Scientists hope to emulate the honeybee's aerial navigational skills through human technol...
Day after day, honeybees are able to travel back and forth between a food source and their hive, even in a constantly-changing environment. Given that the insects have relatively small brains, scientists have determined that they rely chiefly on vision and hard-wired visual processing abilities to achieve such a feat. To better understand that process, scientists from the Cognitive Interaction Technology Center of Excellence at Bielefeld University, Germany, have created an artificial honeybee’s eye. Using the device, they hope to unlock the secrets of the insects’ sensing, processing and navigational skills, and apply them to human technology such as micro air vehicles (MAVs).  Read More
Logitech has added a wireless surround sound headset, a 13-button mouse and a keyboard com...
Logitech has unveiled three new products aimed specifically at gaming enthusiasts. The new G-Series low friction gaming mouse features 13 programmable controls and pixel-perfect laser tracking. The keyboard has a GamePanel LCD display, user-customized color backlit keys and delivers 7.1 Dolby Surround Sound, plus up to 10 hours battery life... and there's a wireless headset too.  Read More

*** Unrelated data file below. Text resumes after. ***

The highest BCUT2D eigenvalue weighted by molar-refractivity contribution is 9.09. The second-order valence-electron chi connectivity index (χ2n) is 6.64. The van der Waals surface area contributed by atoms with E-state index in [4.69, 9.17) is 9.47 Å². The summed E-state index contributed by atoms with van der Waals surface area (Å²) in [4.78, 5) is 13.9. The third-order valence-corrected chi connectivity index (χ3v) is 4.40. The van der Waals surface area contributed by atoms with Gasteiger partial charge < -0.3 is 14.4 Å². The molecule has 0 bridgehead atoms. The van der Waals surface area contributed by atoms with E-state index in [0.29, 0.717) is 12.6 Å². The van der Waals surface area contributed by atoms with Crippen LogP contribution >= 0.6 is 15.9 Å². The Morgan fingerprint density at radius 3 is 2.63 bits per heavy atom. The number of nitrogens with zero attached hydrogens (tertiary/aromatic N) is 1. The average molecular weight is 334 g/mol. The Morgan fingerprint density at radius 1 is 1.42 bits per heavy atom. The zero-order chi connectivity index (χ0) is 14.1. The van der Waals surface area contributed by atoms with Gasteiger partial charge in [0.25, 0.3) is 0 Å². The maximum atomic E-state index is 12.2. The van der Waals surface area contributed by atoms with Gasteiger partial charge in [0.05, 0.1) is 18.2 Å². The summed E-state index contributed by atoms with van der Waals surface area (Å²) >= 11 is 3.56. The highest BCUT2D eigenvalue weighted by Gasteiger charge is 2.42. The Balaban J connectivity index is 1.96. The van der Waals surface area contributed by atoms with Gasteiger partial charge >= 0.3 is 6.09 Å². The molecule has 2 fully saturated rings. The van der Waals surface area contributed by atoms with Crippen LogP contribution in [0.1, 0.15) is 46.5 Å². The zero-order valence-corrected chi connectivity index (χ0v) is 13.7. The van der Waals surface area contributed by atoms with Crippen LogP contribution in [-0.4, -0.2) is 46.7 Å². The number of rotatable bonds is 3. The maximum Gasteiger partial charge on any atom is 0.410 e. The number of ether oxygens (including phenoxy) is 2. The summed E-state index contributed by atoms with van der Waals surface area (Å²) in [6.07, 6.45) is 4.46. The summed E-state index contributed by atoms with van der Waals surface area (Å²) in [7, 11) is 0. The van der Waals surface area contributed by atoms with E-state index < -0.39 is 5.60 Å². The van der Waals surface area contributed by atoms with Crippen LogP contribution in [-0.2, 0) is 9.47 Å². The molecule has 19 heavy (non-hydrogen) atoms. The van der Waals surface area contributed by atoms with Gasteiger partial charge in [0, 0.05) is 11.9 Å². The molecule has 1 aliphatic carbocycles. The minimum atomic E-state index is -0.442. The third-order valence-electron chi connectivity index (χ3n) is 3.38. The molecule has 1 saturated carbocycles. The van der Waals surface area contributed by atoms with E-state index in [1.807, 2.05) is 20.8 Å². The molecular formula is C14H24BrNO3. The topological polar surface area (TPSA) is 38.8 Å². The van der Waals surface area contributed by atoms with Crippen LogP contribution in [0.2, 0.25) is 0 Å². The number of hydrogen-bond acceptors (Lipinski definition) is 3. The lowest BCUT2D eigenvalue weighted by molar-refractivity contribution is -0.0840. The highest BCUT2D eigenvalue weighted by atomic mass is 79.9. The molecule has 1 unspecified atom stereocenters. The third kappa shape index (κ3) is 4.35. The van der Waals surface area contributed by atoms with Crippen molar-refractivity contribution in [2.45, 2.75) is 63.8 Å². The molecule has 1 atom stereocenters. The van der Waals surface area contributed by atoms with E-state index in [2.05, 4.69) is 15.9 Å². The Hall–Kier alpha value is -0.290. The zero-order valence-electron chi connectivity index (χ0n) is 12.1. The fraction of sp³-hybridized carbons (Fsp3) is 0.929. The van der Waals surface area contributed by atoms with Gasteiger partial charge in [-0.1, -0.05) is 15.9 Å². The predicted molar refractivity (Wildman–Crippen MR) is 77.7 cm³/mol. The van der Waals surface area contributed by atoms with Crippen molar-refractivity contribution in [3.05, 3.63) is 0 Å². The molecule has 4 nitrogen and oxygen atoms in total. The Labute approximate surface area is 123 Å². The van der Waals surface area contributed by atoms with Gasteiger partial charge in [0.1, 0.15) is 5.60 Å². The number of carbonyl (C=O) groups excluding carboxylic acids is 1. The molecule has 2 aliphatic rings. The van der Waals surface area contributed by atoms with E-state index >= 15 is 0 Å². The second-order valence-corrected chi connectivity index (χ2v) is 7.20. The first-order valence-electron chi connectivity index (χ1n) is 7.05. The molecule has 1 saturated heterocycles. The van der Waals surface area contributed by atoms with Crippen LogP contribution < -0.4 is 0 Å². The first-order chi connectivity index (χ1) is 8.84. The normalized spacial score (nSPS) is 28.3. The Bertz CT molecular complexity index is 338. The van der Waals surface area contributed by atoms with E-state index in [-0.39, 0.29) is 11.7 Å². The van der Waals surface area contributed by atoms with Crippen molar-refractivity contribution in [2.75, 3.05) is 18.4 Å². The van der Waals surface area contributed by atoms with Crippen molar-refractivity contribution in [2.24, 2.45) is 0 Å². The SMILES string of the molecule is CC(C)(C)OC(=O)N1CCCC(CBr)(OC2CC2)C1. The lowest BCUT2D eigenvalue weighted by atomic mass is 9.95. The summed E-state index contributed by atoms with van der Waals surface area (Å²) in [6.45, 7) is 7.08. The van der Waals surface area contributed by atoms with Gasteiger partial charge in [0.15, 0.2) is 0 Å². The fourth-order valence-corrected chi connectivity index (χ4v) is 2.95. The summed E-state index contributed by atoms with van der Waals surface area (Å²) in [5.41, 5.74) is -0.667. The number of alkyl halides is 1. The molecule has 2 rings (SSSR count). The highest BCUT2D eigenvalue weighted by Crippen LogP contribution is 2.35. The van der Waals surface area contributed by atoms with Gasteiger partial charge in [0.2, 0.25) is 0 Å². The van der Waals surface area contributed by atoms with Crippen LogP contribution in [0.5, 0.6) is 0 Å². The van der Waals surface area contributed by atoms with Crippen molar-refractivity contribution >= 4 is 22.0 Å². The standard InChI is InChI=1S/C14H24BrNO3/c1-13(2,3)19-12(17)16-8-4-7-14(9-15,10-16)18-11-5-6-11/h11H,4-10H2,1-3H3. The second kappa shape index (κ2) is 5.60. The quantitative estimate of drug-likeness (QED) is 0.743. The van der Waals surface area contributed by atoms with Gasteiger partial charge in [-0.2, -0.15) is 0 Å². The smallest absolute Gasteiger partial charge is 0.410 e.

If your second thoughts are better than your first, the Sharpie Liquid Pencil is the writi...
If you’re into writing the “old-fashioned” way – that is with a pen and paper – then you’re probably already acquainted with Sharpie, the company that brought us those markers and pens that come in all shapes, colors and sizes. Their latest offering – called the Sharpie Liquid Pencil – is really quite unique. It writes like a pen but can be erased like a pencil and it becomes as permanent as a permanent marker in three days.  Read More